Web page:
A recent report released by the State Department of Health has brought disturbing news regarding drug use in Maryland. According to the department, drug overdoses increased a considerable 15 percent from 2011 to 2012. The likely culprit for the increase in drug fatalities is the popularity and resulting pervasiveness of heroin in all areas of the state, from downtown Baltimore to the suburbs. We have blogged and posted web pages about the comeback of heroin, and these statistics simply offer more proof that the drug is enjoying a second coming, albeit a deadly one. In 2011 the state reported 245 heroin related deaths, but last year this number ballooned to 378, while the total alcohol and drug related deaths rose from 663 to 761 from 2011 to 2012. Prince George’s County and Baltimore City were responsible for the jump, as most other areas of the state reported a similar number of drug fatalities in the last two years.
Data from the Health Department proves that the total number of heroin related deaths in the past decade is inversely related to the number of prescription medication deaths. From 2007 to 2011 heroin overdoses declined at a rate of 36 percent, while prescription drug overdoses, from drugs such as oxycodone and methadone, rose 18 percent. But from 2011 to 2012 heroin overdoses rose 55 percent while prescription drug deaths decreased by 12 percent. Stricter regulations and increased awareness by law enforcement of these regulations has made it more difficult for would be users to obtain prescriptions for narcotic painkillers. In turn this has made it more expensive to buy these drugs illegally on the street. Now more than ever, doctors and pharmacies are frequently turning away new narcotic seeking patients under pressure from the state medical board and law enforcement. To many doctors and pharmacies, the business is simply not worth the potential hassle and legal consequences of providing addicts with their substance of choice. But as a direct result of the prescription drugs becoming scarce and expensive the dealers and users have gone back to heroin, which has exploded in popularity as it did back in the 90’s.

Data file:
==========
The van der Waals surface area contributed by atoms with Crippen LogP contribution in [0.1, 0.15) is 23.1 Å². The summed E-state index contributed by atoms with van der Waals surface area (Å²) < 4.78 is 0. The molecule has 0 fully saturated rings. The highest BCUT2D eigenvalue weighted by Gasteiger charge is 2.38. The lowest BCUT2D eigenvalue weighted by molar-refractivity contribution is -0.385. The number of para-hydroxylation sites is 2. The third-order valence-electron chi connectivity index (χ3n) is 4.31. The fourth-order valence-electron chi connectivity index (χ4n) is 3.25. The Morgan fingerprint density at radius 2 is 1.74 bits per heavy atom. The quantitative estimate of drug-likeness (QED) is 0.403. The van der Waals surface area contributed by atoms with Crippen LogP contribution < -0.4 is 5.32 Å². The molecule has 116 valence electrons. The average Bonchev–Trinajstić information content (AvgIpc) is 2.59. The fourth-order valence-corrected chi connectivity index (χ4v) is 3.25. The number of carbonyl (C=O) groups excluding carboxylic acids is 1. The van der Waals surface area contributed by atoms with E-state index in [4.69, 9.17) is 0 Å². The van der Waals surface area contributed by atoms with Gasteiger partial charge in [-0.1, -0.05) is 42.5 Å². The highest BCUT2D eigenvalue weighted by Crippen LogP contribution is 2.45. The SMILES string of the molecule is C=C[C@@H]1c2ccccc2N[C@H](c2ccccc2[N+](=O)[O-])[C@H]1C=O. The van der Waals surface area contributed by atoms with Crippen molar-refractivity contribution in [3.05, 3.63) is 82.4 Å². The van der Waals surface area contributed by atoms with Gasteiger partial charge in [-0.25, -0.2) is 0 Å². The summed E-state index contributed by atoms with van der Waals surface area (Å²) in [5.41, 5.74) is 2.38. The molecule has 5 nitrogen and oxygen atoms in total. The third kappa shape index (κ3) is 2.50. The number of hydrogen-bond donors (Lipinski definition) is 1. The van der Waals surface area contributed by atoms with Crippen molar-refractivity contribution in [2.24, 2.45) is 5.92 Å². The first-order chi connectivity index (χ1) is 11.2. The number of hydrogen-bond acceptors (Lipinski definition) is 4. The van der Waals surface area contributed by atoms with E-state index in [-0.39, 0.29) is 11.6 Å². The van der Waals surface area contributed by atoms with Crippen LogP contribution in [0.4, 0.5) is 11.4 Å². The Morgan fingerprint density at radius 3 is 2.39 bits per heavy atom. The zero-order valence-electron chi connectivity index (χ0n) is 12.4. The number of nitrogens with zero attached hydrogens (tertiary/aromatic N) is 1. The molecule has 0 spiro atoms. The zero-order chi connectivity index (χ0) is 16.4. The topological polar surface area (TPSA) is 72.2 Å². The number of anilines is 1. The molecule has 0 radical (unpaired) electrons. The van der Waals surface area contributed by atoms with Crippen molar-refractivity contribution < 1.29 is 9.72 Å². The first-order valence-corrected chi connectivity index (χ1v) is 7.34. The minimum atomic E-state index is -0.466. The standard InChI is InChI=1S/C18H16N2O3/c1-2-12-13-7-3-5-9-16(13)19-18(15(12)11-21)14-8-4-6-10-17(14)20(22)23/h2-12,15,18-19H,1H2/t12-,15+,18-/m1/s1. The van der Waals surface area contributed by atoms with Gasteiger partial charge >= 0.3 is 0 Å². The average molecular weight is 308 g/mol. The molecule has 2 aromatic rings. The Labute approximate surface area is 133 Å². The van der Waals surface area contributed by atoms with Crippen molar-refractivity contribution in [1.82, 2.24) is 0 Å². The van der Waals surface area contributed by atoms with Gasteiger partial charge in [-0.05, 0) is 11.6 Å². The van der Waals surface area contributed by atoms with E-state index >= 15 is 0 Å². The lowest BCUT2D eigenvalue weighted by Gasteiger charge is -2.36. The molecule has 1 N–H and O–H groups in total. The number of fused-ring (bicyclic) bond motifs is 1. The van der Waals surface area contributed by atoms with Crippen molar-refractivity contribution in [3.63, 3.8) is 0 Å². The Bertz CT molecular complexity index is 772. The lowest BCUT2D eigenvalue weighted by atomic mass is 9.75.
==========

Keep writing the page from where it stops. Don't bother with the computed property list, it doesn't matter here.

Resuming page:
The 55 percent increase in heroin deaths has certainly caught the attention of health officials, politicians, and law enforcement. The Health Department recently issued a public alert addressing this situation, and has urged all counties and Baltimore City to develop overdose response plans. A few counties have already scheduled town hall meetings to discuss prospective plans of action. Law enforcement officials will be in attendance, and Governor O’Malley is already scheduled to appear at one such meeting in Elkton later this summer. At this point there is no sign from the legislature that changes to the state drug laws will be modified, or that new laws to specifically target heroin will be introduced. But if the fatalities for this 100 plus year old drug continue to rise, it is highly possible that it will experience a similar witch hunt to that of crack cocaine back in the 80’s and 90’s. Although crack is merely a solid form of cocaine, harsh laws specifically controlling the rock like substance were added. These laws remain in effect today, and the penalties for possessing similar amounts of cocaine and crack still vary greatly.
Benjamin Herbst is a drug possession lawyer, specializing in heroin, marijuana, and prescription pill defense. Contact Benjamin anytime at The Herbst Firm to set up a free consultation.
Maryland Sees Increase in Drug Overdoses, washington.cbslocal.com.